Sutter Health Online announced today that it will shut down all of its online services to combat a growing trend of online threats and threats of cyberattack.

In a statement to The Next Weblog, Sutter’s CEO Chris P. Bickford wrote: “Over the past few years, our systems have been breached at a much higher rate than we would like.

We have seen attacks on our systems and on the people we serve.

We do not take this lightly.

We are committed to protecting our customers and we have invested in cyber security and anti-virus solutions to protect against these threats.

We will not be providing our services online for at least the next two months.

Our goal is to take all of our services offline, and we will continue to do so as soon as we are able to.”

Sutter Health is the latest health insurer to take action to protect its users.

Earlier this year, for example, Anthem said it would close its website for a week, while Anthem Blue Cross and Blue Shield of Georgia announced that it would shut down its website and other online services for a period of six months.

Sutter’s announcement comes a week after another major health insurer, Humana, announced that all of their online services would be suspended indefinitely.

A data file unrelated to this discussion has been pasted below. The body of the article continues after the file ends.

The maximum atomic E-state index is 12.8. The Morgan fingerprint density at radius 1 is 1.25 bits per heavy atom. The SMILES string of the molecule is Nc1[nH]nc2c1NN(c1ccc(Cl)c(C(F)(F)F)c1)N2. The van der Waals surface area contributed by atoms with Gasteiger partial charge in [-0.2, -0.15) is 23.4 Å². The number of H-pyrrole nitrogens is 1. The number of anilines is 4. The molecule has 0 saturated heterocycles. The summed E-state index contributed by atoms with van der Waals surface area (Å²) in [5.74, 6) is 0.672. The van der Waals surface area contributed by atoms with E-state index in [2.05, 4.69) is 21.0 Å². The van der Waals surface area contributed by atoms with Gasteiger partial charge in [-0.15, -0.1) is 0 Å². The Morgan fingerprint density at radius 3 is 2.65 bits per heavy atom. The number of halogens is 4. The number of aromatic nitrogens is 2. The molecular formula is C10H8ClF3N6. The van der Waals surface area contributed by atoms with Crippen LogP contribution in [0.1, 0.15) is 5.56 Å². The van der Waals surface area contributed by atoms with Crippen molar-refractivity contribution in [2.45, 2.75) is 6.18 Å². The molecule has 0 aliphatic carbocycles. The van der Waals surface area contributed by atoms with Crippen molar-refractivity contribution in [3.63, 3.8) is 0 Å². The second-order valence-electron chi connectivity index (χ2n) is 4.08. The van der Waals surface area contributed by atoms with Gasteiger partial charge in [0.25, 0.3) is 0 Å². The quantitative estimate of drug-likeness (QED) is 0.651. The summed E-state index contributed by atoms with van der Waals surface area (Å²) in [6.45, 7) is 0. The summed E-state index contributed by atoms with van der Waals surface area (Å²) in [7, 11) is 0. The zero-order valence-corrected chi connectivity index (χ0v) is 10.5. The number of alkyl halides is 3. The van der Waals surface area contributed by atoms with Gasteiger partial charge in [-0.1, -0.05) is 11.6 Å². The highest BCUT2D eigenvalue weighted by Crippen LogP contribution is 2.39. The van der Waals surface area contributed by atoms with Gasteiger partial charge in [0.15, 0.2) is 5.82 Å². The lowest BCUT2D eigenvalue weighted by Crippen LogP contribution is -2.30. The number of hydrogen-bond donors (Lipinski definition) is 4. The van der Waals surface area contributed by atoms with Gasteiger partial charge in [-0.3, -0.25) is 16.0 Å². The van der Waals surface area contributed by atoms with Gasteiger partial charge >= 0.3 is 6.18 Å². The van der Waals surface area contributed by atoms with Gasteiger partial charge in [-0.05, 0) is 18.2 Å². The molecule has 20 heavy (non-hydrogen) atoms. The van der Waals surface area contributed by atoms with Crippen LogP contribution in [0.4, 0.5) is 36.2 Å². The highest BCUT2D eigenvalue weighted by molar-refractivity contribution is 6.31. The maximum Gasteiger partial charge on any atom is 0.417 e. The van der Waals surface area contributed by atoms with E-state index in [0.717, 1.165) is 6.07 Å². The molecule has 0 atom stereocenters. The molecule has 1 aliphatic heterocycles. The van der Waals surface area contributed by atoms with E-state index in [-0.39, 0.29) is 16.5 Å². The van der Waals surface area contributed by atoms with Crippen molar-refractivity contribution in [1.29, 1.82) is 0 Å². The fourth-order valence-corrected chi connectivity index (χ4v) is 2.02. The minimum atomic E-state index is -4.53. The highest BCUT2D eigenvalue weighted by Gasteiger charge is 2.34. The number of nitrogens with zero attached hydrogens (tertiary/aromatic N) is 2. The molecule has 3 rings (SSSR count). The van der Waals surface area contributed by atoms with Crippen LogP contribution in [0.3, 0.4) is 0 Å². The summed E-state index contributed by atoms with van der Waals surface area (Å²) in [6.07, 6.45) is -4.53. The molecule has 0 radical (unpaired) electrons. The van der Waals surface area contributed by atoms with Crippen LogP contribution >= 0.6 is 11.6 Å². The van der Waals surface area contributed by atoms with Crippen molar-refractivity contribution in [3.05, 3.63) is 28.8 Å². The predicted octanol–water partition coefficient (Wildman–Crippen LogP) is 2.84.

According to the Associated Press, the announcement came after Anthem said that they had been hit with a large number of attacks from “cyber criminals,” and that they were able to mitigate the problem.

Sutter will also shut down many of its health-related services, including its website, and its apps.

The closure of Sutter is the second time this year that the company has announced that they are shutting down their online platforms.

In November, Anthem announced that its online service would be shut down for a month.

In November, the U.S. Department of Health and Human Services announced that Sutter would be shutting down its websites and apps as part of its effort to reduce the spread of ransomware, also known as botnets.

In the statement, the agency said that Sute was an “attractive target” for ransomware, because of its “unique vulnerability to malware.”